Advertisement

Hot STi goes from video games to the street

October 10, 2003|by MALCOLM GUNN/Wheelbase Communications

If you want to learn just how capable Subaru's WRX STi really is, ask any kid.

That's right, many have logged countless hours honing their driving skills behind the wheel. OK, just how is that possible? It so happens that the hottest rally car on the planet is also featured in some of the hottest arcade and home-edition video games on the planet.

Now it's time to put down the controller and pick up the keys. Subaru has seen fit to release a street version of the STi to anyone patient enough (and with deep enough pockets) to join an already lengthy line for its newest flagship Impreza model. Yes, gamers, the real deal is ready for you.

In North America, Subaru promotes itself as king of the international World Rally Championship circuit, a unique niche that also neatly ties in with its role as the sole provider of all-wheel-drive only vehicles.

Advertisement

The STi (the name stands for Subaru Tecnica International, the company's motorsports division) is an offshoot of the Impreza WRX, a fast-acting sports machine with slightly tamer, but still potent road manners.

Buoyed with the WRX's success and aware that rival Mitsubishi was planning to introduce its Lancer-derived Evolution rally car to our shores, Subaru decided to act quickly and bring out its big dog.

From all angles, the STi appears every bit the serious competition-bred car with its oversized hood scoop, ground-effects kit and giant rear wing. However, unlike your typical tuner-grade tack-ons, these items are fully functioning accessories. The hood opening helps move fresh air to the intercooler while the spoiler and ground effects work to keep the car glued to the road.

A lowered suspension also helps the car stay in regular contact with the pavement. Pavement? Isn't this a rally car? Call it a rally car for the street. Subaru makes it abundantly clear that smooth surfaces, and not washed-out back roads, are where the STi belongs. The underlying hint is that your dental work will shake free if you attempt to hot-dog it over gravel-covered and pot-hole-infested trails.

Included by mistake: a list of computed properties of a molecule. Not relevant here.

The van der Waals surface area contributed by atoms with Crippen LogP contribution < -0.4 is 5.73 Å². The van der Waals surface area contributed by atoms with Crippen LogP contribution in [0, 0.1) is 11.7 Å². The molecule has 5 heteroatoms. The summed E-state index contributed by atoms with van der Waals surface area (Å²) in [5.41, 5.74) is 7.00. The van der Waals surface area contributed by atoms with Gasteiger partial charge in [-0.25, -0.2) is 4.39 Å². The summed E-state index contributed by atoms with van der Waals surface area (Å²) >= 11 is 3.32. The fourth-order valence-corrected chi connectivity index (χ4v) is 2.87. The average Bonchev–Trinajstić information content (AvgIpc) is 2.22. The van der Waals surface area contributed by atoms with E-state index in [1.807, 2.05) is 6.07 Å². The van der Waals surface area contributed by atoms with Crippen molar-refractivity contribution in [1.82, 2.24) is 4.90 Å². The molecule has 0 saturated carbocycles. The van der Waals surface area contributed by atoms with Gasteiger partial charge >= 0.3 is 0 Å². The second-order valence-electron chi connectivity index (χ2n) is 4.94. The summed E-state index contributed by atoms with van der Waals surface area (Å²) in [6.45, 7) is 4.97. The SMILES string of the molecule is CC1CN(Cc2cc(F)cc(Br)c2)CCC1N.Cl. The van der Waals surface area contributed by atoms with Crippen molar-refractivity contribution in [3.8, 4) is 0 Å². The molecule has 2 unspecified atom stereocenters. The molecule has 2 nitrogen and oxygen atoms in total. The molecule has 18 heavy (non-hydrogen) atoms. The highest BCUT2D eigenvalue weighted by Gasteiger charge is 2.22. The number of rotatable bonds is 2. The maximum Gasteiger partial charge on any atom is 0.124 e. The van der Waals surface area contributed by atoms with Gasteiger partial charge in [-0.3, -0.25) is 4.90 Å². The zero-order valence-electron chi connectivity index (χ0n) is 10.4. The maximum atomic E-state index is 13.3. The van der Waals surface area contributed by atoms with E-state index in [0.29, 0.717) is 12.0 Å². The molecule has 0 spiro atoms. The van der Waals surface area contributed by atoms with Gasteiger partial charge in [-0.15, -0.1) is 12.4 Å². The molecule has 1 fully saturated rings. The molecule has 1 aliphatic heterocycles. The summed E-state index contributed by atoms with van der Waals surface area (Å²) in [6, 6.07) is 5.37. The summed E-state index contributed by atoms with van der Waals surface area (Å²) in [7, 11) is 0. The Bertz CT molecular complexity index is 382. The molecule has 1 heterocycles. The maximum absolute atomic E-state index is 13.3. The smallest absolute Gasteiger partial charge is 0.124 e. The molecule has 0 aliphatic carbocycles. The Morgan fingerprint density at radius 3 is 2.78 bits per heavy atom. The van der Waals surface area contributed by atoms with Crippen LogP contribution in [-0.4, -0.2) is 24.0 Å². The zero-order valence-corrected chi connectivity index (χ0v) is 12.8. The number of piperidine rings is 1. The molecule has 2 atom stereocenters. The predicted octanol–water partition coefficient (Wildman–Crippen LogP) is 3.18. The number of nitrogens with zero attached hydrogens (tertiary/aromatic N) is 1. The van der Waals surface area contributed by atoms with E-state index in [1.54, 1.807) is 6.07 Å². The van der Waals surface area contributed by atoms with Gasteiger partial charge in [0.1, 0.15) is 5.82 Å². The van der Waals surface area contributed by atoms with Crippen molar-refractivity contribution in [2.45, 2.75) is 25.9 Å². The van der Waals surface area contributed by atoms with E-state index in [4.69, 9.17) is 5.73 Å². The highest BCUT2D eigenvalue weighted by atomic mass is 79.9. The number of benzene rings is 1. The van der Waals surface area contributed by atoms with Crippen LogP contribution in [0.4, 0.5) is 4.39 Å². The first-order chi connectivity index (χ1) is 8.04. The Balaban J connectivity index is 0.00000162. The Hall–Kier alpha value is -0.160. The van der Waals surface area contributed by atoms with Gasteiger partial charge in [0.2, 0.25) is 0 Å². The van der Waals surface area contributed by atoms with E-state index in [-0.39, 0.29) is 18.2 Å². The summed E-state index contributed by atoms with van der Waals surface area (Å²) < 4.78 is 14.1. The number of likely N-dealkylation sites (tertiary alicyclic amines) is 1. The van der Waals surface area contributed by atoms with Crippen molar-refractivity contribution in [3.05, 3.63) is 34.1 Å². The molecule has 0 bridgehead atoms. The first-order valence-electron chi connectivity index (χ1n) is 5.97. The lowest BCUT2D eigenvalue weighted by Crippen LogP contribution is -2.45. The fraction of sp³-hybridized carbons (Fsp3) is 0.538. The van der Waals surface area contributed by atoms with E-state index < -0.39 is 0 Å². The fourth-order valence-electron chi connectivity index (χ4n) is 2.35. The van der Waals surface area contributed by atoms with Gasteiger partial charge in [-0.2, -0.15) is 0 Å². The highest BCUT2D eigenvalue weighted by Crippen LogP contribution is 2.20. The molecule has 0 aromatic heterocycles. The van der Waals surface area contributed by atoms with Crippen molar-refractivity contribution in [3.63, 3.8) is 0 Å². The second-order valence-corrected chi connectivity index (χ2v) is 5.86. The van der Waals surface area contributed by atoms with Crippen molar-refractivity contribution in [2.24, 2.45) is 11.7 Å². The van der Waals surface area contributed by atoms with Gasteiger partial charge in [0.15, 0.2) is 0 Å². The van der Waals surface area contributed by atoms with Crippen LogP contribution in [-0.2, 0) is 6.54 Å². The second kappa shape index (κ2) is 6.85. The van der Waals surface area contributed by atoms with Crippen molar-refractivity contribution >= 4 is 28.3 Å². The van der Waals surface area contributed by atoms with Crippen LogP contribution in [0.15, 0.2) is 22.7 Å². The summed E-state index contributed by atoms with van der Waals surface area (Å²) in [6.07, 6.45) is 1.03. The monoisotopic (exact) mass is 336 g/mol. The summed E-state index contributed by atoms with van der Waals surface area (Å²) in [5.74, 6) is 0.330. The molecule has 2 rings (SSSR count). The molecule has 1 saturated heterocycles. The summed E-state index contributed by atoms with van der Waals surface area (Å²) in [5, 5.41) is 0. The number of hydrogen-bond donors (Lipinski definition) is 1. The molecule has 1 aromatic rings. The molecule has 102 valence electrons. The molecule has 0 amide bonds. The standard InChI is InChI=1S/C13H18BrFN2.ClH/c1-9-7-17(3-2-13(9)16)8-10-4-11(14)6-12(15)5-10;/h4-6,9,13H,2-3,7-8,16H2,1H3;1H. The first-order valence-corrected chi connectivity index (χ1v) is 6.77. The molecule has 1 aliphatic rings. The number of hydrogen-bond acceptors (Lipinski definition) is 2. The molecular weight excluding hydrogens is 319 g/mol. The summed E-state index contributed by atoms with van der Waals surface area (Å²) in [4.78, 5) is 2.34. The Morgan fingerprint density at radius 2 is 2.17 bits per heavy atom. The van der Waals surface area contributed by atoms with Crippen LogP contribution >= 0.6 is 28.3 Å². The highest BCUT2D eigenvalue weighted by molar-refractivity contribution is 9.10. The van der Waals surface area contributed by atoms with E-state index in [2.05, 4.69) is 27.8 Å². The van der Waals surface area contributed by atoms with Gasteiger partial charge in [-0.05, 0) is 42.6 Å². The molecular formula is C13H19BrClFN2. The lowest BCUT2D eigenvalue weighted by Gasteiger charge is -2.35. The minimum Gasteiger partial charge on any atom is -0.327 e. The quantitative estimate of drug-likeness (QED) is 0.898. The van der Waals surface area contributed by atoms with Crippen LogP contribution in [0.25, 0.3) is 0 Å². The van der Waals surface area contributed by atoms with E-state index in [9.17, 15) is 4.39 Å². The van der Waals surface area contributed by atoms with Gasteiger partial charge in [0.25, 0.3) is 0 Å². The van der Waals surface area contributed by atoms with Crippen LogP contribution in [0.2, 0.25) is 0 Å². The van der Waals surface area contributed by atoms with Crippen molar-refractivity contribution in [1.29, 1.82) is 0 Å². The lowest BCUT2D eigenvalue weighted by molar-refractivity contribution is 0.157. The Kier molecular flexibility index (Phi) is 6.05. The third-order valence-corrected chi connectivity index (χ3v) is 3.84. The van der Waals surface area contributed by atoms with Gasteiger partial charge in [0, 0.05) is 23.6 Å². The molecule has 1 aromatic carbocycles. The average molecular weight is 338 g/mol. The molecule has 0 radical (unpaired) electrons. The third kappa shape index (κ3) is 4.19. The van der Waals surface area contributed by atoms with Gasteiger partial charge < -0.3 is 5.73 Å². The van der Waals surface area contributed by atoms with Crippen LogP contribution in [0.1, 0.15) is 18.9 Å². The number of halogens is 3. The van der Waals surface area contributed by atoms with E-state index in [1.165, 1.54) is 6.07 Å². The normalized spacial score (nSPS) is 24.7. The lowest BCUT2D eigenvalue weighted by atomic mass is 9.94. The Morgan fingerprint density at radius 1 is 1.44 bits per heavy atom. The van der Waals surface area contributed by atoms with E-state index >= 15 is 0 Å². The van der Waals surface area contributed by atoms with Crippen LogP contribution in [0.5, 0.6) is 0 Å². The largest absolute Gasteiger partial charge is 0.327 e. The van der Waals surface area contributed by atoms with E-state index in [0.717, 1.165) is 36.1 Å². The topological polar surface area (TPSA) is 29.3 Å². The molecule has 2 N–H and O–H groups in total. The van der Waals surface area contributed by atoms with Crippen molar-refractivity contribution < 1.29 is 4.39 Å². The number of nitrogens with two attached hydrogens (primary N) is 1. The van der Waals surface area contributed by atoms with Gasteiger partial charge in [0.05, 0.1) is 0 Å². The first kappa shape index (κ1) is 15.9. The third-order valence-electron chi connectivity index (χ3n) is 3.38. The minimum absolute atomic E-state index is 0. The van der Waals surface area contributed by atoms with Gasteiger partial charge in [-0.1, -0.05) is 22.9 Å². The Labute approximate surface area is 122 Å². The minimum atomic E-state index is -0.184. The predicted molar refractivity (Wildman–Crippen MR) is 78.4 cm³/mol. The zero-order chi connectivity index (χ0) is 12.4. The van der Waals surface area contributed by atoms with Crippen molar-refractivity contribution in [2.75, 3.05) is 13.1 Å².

Continuing with the race-car theme, heavily bolstered front seats with integrated head restraints are designed to keep you in your place and the clean and straightforward dash layout should keep you focused on the road ahead.

Keeping weight to a minimum is important on any performance car. The STi uses thin rear glass, aluminum suspension components and special 17-inch forged-alloy BBS-brand wheels to achieve its svelt, but not light, 3,250-pound mass.

With 300 horsepower and 300 lb.-ft. of torque emanating from its 2.5-liter turbocharged four-cylinder engine, the four-door STi is designed to leave just about everything else in its wake. By contrast, the base WRX delivers 227 horses and 217 lb.-ft. of torque from its smaller 2.0-liter turbo engine. The STi's engine includes variable valve timing, the first such application in any Subaru.

Shifting the STi's six-speed manual transmission (don't even think of asking for an automatic) will blast you from a standstill to 60 m.p.h. in a claimed 4.8 seconds. The quarter mile, still the acceleration benchmark, arrives in just 13.2 seconds with the STi whizzing by at 103 mph. Times are comparable to the competing Mitsubishi Evolution.

To haul down the STi from such a torrid pace, large diameter Brembo-brand disc brakes are standard issue.

The STi's all-wheel-drive system lets the driver dial in six different front-/rear-wheel torque distribution settings. It can also be left in automatic mode, allowing the computer to determine, based on surface conditions, where the power should go.

At a fully loaded list price of $31,000, the STi is considerably more expensive than its video-game counterpart. But for those who want to get off the couch and experience some real thrills, driving this swiftest of Subarus is the only way to play.




© 2003, Wheelbase Communications

The Herald-Mail Articles
|
|
|